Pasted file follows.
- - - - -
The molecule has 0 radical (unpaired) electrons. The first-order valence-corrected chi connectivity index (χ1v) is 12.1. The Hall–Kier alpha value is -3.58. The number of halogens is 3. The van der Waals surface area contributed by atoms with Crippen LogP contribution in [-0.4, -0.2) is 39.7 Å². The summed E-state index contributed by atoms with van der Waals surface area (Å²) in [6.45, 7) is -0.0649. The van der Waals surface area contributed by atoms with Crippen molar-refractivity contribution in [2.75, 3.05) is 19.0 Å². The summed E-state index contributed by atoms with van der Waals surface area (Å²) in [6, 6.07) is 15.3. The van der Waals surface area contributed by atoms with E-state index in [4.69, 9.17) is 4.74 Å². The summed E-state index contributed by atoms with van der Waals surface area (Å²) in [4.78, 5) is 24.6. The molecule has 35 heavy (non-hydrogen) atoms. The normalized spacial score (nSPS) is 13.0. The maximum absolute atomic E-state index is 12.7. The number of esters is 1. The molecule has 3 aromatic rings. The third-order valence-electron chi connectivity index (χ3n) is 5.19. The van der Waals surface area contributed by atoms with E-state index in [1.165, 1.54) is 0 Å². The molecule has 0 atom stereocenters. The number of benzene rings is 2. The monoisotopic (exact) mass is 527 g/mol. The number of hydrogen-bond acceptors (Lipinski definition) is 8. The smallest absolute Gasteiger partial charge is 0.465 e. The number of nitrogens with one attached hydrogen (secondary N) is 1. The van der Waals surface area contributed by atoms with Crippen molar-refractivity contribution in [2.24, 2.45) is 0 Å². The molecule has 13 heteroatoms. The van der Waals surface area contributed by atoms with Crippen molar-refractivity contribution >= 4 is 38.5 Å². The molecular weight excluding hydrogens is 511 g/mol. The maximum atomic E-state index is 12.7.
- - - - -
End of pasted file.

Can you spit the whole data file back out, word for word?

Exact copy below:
The molecule has 0 radical (unpaired) electrons. The first-order valence-corrected chi connectivity index (χ1v) is 12.1. The Hall–Kier alpha value is -3.58. The number of halogens is 3. The van der Waals surface area contributed by atoms with Crippen LogP contribution in [-0.4, -0.2) is 39.7 Å². The summed E-state index contributed by atoms with van der Waals surface area (Å²) in [6.45, 7) is -0.0649. The van der Waals surface area contributed by atoms with Crippen molar-refractivity contribution in [2.75, 3.05) is 19.0 Å². The summed E-state index contributed by atoms with van der Waals surface area (Å²) in [6, 6.07) is 15.3. The van der Waals surface area contributed by atoms with E-state index in [4.69, 9.17) is 4.74 Å². The summed E-state index contributed by atoms with van der Waals surface area (Å²) in [4.78, 5) is 24.6. The molecule has 35 heavy (non-hydrogen) atoms. The normalized spacial score (nSPS) is 13.0. The maximum absolute atomic E-state index is 12.7. The number of esters is 1. The molecule has 3 aromatic rings. The third-order valence-electron chi connectivity index (χ3n) is 5.19. The van der Waals surface area contributed by atoms with E-state index in [1.165, 1.54) is 0 Å². The molecule has 0 atom stereocenters. The number of benzene rings is 2. The monoisotopic (exact) mass is 527 g/mol. The number of hydrogen-bond acceptors (Lipinski definition) is 8. The smallest absolute Gasteiger partial charge is 0.465 e. The number of nitrogens with one attached hydrogen (secondary N) is 1. The van der Waals surface area contributed by atoms with Crippen molar-refractivity contribution in [2.24, 2.45) is 0 Å². The molecule has 13 heteroatoms. The van der Waals surface area contributed by atoms with Crippen molar-refractivity contribution >= 4 is 38.5 Å². The molecular weight excluding hydrogens is 511 g/mol. The maximum atomic E-state index is 12.7.